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Global food supplies are at risk as Russia withdraws from the Black Sea agreement

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SINGAPORE — Russia’s withdrawal from a U.N.-brokered Black Sea grain export deal over the weekend could affect supplies to import-dependent countries, deepening the global food crisis and sending prices soaring.

Hundreds of thousands of tonnes of wheat booked for delivery to Africa and the Middle East are at risk following Russia’s withdrawal, while Ukraine’s corn exports to Europe will take a hit, two Singaporean traders said.

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Russia on Saturday suspended its participation in the UN grain agreement “indefinitely” after what it said was a major Ukrainian drone attack on its Black Sea fleet in Crimea.

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“If I need to replace a vessel that was supposed to come from Ukraine, what are the options? Not much actually,” said one Singaporean grain trader who supplies wheat to buyers in Asia and the Middle East.

Global wheat prices jumped to an all-time high earlier this year and corn hit a 10-year high as Russia’s invasion of Ukraine fueled a rally fueled by adverse weather and COVID-19 supply disruptions.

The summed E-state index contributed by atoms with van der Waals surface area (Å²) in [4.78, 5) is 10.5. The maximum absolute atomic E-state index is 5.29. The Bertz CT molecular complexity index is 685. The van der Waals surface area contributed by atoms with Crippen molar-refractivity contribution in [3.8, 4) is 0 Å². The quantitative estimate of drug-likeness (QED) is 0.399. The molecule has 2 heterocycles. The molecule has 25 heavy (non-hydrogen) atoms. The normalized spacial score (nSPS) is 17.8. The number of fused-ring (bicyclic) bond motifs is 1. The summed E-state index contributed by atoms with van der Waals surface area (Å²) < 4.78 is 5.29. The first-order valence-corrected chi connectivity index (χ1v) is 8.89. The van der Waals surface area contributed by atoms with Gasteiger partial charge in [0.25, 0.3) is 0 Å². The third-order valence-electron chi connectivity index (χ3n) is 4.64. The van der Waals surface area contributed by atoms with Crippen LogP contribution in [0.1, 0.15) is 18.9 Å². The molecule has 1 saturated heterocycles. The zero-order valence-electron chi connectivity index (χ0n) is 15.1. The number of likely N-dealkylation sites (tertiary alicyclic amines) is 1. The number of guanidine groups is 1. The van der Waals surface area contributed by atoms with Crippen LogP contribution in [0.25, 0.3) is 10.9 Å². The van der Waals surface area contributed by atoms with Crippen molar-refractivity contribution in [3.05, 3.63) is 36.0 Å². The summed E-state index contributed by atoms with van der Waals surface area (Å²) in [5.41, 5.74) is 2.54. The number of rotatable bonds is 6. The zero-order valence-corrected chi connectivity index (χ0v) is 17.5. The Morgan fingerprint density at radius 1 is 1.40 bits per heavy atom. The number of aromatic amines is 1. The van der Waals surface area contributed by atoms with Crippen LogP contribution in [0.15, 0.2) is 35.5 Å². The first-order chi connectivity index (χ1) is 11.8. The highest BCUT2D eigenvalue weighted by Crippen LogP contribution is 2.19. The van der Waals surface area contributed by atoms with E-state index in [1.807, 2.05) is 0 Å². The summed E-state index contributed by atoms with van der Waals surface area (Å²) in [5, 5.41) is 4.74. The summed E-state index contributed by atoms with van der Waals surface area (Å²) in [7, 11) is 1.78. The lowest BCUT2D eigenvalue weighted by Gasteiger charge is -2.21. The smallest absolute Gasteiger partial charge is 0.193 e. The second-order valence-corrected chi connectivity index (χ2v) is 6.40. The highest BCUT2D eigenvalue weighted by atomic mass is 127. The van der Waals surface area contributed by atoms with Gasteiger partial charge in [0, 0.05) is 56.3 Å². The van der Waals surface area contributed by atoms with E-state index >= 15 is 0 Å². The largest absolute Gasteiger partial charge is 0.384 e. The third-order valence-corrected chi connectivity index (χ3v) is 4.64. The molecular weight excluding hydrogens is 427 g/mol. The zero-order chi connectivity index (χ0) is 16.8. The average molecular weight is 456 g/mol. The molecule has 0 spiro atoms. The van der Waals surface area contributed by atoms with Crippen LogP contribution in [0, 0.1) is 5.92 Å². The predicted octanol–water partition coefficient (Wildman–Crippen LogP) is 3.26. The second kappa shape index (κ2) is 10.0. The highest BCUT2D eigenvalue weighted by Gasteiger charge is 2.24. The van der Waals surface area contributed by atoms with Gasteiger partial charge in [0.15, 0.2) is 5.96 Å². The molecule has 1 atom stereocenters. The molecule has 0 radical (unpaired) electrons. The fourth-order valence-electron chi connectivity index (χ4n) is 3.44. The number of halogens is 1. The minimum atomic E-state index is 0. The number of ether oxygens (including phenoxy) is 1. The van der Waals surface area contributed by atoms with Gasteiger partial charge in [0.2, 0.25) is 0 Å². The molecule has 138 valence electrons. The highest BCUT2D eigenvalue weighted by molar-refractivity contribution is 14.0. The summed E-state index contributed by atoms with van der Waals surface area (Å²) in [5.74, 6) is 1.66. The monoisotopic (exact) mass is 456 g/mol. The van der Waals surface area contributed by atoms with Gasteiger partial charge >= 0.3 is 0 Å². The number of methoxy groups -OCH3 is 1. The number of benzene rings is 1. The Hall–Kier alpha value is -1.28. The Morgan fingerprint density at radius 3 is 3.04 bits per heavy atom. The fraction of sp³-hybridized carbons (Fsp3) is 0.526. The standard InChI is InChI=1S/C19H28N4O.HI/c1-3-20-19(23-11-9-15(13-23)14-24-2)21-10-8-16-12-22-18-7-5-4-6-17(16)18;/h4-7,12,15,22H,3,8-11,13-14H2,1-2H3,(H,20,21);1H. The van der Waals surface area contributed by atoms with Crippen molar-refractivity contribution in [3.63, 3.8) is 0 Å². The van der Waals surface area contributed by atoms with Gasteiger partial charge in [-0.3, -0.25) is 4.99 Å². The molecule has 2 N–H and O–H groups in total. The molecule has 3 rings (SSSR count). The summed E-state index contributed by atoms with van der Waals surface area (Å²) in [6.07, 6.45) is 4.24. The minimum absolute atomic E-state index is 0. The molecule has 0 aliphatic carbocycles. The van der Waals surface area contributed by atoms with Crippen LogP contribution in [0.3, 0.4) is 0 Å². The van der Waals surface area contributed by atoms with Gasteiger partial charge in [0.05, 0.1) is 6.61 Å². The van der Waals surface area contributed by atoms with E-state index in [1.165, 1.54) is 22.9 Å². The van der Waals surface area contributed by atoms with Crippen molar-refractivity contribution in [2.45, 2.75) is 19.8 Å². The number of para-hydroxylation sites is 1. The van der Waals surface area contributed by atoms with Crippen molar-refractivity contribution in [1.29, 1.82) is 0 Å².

Australia, a key supplier of wheat to Asia, is unlikely to be able to fill any supply shortfall as delivery slots are booked well into February, traders said.

On Sunday, no ships moved along the created maritime humanitarian corridor. The United Nations, Turkey and Ukraine, however, insisted on the Black Sea grain deal and agreed on a transit plan on Monday for 16 vessels to move forward despite Russia’s withdrawal.

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“We need to see how the situation will unfold. It is unclear whether Ukraine will continue to supply grain and what will happen to Russian exports,” said a Singaporean grain trader.

Chicago wheat futures jumped more than 5% on Monday, while corn futures jumped more than 2%.

Asian buyers that have recently booked Ukrainian wheat cargoes include Indonesia, the world’s second-largest importer of the grain, although the region typically relies on Australia and North America.

In the latest deals, Indonesian millers bought four cargoes, or about 200,000 tonnes, of Ukrainian wheat for shipment in November, traders said.

Last week, a government agency in Pakistan bought about 385,000 tons of wheat in a tender that is likely to come from Russia and Ukraine.

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“We are not sure whether Russia will continue to export wheat or whether it will be safe for ships carrying Russian wheat to depart from the Black Sea, even if Ukrainian exports remain blocked,” said a second Singaporean trader of an international company.

Under the UN-brokered grain agreement, the Joint Coordination Center (JCC), made up of officials from the UN, Turkey, Russia and Ukraine, coordinates ship movements and inspects vessels. Since July, more than 9.5 million tons of corn, wheat, sunflower products, barley, rapeseed and soybeans have been exported from the Black Sea. (Reporting by Navin Takral; Editing by Tom Hogg)

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